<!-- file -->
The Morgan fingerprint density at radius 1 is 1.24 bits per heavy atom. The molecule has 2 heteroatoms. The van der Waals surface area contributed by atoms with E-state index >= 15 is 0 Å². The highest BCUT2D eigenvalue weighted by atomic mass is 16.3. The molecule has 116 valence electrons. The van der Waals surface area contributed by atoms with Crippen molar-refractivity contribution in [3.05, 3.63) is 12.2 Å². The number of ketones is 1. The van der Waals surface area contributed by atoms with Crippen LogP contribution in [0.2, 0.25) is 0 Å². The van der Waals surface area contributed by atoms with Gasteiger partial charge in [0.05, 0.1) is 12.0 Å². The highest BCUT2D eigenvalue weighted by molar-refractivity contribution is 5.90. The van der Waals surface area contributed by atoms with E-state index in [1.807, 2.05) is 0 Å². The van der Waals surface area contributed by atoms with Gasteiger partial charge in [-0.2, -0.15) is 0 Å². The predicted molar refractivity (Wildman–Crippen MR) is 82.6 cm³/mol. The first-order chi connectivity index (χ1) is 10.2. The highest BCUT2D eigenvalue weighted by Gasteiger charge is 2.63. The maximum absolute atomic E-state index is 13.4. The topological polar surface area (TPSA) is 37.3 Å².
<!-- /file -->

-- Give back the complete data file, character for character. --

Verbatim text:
The Morgan fingerprint density at radius 1 is 1.24 bits per heavy atom. The molecule has 2 heteroatoms. The van der Waals surface area contributed by atoms with E-state index >= 15 is 0 Å². The highest BCUT2D eigenvalue weighted by atomic mass is 16.3. The molecule has 116 valence electrons. The van der Waals surface area contributed by atoms with Crippen molar-refractivity contribution in [3.05, 3.63) is 12.2 Å². The number of ketones is 1. The van der Waals surface area contributed by atoms with Crippen LogP contribution in [0.2, 0.25) is 0 Å². The van der Waals surface area contributed by atoms with Gasteiger partial charge in [0.05, 0.1) is 12.0 Å². The highest BCUT2D eigenvalue weighted by molar-refractivity contribution is 5.90. The van der Waals surface area contributed by atoms with E-state index in [1.807, 2.05) is 0 Å². The van der Waals surface area contributed by atoms with Gasteiger partial charge in [-0.2, -0.15) is 0 Å². The predicted molar refractivity (Wildman–Crippen MR) is 82.6 cm³/mol. The first-order chi connectivity index (χ1) is 10.2. The highest BCUT2D eigenvalue weighted by Gasteiger charge is 2.63. The maximum absolute atomic E-state index is 13.4. The topological polar surface area (TPSA) is 37.3 Å².